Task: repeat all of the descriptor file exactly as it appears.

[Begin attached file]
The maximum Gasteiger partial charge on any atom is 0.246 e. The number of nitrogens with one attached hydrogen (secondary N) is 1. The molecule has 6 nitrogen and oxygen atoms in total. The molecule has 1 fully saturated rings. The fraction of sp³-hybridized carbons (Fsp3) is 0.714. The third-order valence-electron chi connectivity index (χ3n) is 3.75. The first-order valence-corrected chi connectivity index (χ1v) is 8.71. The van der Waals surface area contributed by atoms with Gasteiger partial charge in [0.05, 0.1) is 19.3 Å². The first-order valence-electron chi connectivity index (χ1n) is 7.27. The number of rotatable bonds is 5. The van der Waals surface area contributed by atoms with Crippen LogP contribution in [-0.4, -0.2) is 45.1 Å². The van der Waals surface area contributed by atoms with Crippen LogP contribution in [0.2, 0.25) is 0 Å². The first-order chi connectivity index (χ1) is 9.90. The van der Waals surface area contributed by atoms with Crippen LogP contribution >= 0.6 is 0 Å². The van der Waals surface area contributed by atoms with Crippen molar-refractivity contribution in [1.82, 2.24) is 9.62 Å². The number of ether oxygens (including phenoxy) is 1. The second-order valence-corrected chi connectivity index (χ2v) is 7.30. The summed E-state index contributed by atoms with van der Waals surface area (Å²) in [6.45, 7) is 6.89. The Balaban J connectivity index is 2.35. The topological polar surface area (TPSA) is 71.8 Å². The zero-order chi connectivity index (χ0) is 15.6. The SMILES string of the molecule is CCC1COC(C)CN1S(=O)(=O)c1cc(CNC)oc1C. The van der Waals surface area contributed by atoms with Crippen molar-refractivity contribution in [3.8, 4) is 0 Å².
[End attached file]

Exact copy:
The maximum Gasteiger partial charge on any atom is 0.246 e. The number of nitrogens with one attached hydrogen (secondary N) is 1. The molecule has 6 nitrogen and oxygen atoms in total. The molecule has 1 fully saturated rings. The fraction of sp³-hybridized carbons (Fsp3) is 0.714. The third-order valence-electron chi connectivity index (χ3n) is 3.75. The first-order valence-corrected chi connectivity index (χ1v) is 8.71. The van der Waals surface area contributed by atoms with Gasteiger partial charge in [0.05, 0.1) is 19.3 Å². The first-order valence-electron chi connectivity index (χ1n) is 7.27. The number of rotatable bonds is 5. The van der Waals surface area contributed by atoms with Crippen LogP contribution in [-0.4, -0.2) is 45.1 Å². The van der Waals surface area contributed by atoms with Crippen LogP contribution in [0.2, 0.25) is 0 Å². The first-order chi connectivity index (χ1) is 9.90. The van der Waals surface area contributed by atoms with Crippen LogP contribution >= 0.6 is 0 Å². The van der Waals surface area contributed by atoms with Crippen molar-refractivity contribution in [1.82, 2.24) is 9.62 Å². The number of ether oxygens (including phenoxy) is 1. The second-order valence-corrected chi connectivity index (χ2v) is 7.30. The summed E-state index contributed by atoms with van der Waals surface area (Å²) in [6.45, 7) is 6.89. The Balaban J connectivity index is 2.35. The topological polar surface area (TPSA) is 71.8 Å². The zero-order chi connectivity index (χ0) is 15.6. The SMILES string of the molecule is CCC1COC(C)CN1S(=O)(=O)c1cc(CNC)oc1C. The van der Waals surface area contributed by atoms with Crippen molar-refractivity contribution in [3.8, 4) is 0 Å².